Alfred E. Grizzell, Petitioner-appellant, v. Billy W. Compton, Warden, Respondent-appellee, 48 F.3d 1219 (6th Cir. 1995)Annotate this Case
Before: BEFORE: JONES and MILBURN, Circuit Judges; and COHN, District Judge.*
Alfred Grizzell, a pro se Tennessee prisoner, appeals a district court judgment which denied his habeas corpus petition filed pursuant to 28 U.S.C. § 2254. The case has been referred to a panel of the court pursuant to Rule 9(a), Rules of the Sixth Circuit. Upon examination, this panel unanimously agrees that oral argument is not needed. Fed. R. App. P. 34(a).
Grizzell was convicted by a jury of armed robbery and kidnapping for which he received a life sentence plus ten years of imprisonment. His conviction was affirmed on appeal. It appears from the record and respondent's brief that Grizzell has filed several prior habeas corpus petitions in the federal district court which were either denied on the merits of his claims or due to lack of exhaustion.
In his current habeas corpus petition, Grizzell asserted the following claims:
1) Petitioner was denied the effective assistance of counsel at trial in violation of the Sixth Amendment to the Constitution of the United States;
2) Petitioner was denied a fair trial due to prosecutorial misconduct in violation of the Sixth Amendment to the Constitution of the United States;
3) Petitioner was denied a fair trial due to judicial misconduct by the trial judge in violation of the Sixth Amendment to the Constitution of the United States; and
4) Petitioner was denied a speedy trial in violation of the Sixth and Fourteenth Amendments to the Constitution of the United States.
Initially, the district court dismissed Grizzell's case due to lack of exhaustion. On appeal, this court determined that Grizzell had exhausted his available state court remedies and remanded the case to the district court for further consideration. (Case No. 90-5565). Upon remand, a magistrate judge recommended that Grizzell's habeas petition be denied. Upon de novo review in light of Grizzell's objections, the district court denied habeas corpus relief and dismissed the case.
On appeal, Grizzell continues to argue the merits of his case. He also alleges that the district court erred by not holding a second evidentiary hearing on all but his ineffective assistance of counsel claim. He requests oral argument and has filed a motion for the appointment of counsel.
Upon review, we affirm the judgment of the district court because Grizzell was not denied a fundamentally fair trial or proceeding resulting in his unjust confinement. Wright v. Dallman, 999 F.2d 174, 178 (6th Cir. 1993).
We will not consider Grizzell's speedy trial claim which was already considered and denied based on a prior habeas corpus action filed by Grizzell. See Sanders v. United States, 373 U.S. 1, 15 (1963); Lonberger v. Marshall, 808 F.2d 1169, 1173 (6th Cir.), cert. denied, 481 U.S. 1055 (1987). Petitioner has not supplemented his constitutional claim with a colorable showing of factual innocence, and thus, an exception to this rule is not warranted. Kuhlmann v. Wilson, 477 U.S. 436, 454 (1986). Furthermore, even if the court considers the merits of this claim, Grizzell is not entitled to habeas relief, because violations of the Interstate Agreement on Detainers (IAD) are generally not cognizable in a Sec. 2254 habeas corpus proceeding, Browning v. Foltz, 837 F.2d 276, 283 (6th Cir. 1988), cert. denied, 488 U.S. 1018 (1989); Metheny v. Hamby, 835 F.2d 672, 674 (6th Cir. 1987), cert. denied, 488 U.S. 913 (1988), and Grizzell has stated no claim of actual prejudice by any alleged violation of the IAD. See Mars v. United States, 615 F.2d 704, 707 (6th Cir.), cert. denied, 449 U.S. 849 (1980).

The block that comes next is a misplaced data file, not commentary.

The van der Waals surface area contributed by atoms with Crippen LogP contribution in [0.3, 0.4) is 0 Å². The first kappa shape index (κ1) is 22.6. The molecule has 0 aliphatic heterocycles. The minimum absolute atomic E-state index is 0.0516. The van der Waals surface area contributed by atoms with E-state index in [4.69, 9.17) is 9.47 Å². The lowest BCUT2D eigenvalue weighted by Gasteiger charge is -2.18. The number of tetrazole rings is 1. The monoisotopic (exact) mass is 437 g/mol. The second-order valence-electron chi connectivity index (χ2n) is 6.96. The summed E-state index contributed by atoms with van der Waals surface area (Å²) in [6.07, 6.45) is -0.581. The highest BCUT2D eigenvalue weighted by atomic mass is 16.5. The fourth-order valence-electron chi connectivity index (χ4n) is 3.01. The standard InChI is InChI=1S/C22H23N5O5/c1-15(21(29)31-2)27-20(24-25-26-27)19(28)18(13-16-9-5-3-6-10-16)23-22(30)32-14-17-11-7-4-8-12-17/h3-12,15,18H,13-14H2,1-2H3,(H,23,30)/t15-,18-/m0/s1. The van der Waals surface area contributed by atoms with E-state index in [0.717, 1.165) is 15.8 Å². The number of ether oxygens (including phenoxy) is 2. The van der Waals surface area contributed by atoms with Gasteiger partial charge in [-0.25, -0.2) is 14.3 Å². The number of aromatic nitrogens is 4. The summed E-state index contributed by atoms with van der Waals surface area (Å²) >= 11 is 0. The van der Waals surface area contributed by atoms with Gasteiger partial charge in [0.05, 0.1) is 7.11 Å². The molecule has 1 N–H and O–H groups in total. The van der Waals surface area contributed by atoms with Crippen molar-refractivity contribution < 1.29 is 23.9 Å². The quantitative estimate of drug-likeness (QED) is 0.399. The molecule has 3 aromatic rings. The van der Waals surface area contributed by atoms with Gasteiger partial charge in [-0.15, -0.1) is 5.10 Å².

As the prosecutor's conduct was not so egregious as to deny Grizzell a fundamentally fair trial, habeas relief is unavailable on this ground. Donnelly v. DeChristoforo, 416 U.S. 637, 642-43 (1974). The facts of this case do not show that a reasonable person would be convinced that judicial bias existed, see United States v. Story, 716 F.2d 1088, 1090 (6th Cir. 1983), and that it resulted in actual prejudice to Grizzell. Blanco v. Singletary, 943 F.2d 1477, 1495-96 (11th Cir. 1991), cert. denied, 112 S. Ct. 2282 and 112 S. Ct. 2290 (1992). Furthermore, the record does not show that counsel's performance was deficient and that the deficient performance prejudiced the defense so as to render the trial unfair and the result unreliable. Strickland v. Washington, 466 U.S. 668, 694 (1984). The district court did not err when if refused to hold a second evidentiary hearing because the record of the case conclusively shows that Grizzell is not entitled to relief. Baker v. United States, 781 F.2d 85, 92 (6th Cir.), cert. denied, 479 U.S. 1017 (1986); Bryan v. United States, 721 F.2d 572, 577 (6th Cir. 1983), cert. denied, 465 U.S. 1038 (1984). In addition, none of the eight circumstances listed in 28 U.S.C. § 2254(d) is present. See McMillan v. Barksdale, 823 F.2d 981, 983-84 (6th Cir. 1987).
Accordingly, we deny Grizzell's motion for counsel, deny his request for miscellaneous relief, and affirm the district court's judgment. Rule 9(b) (3), Rules of the Sixth Circuit.
The Honorable Avern Cohn, United States District Judge for the Eastern District of Michigan, sitting by designation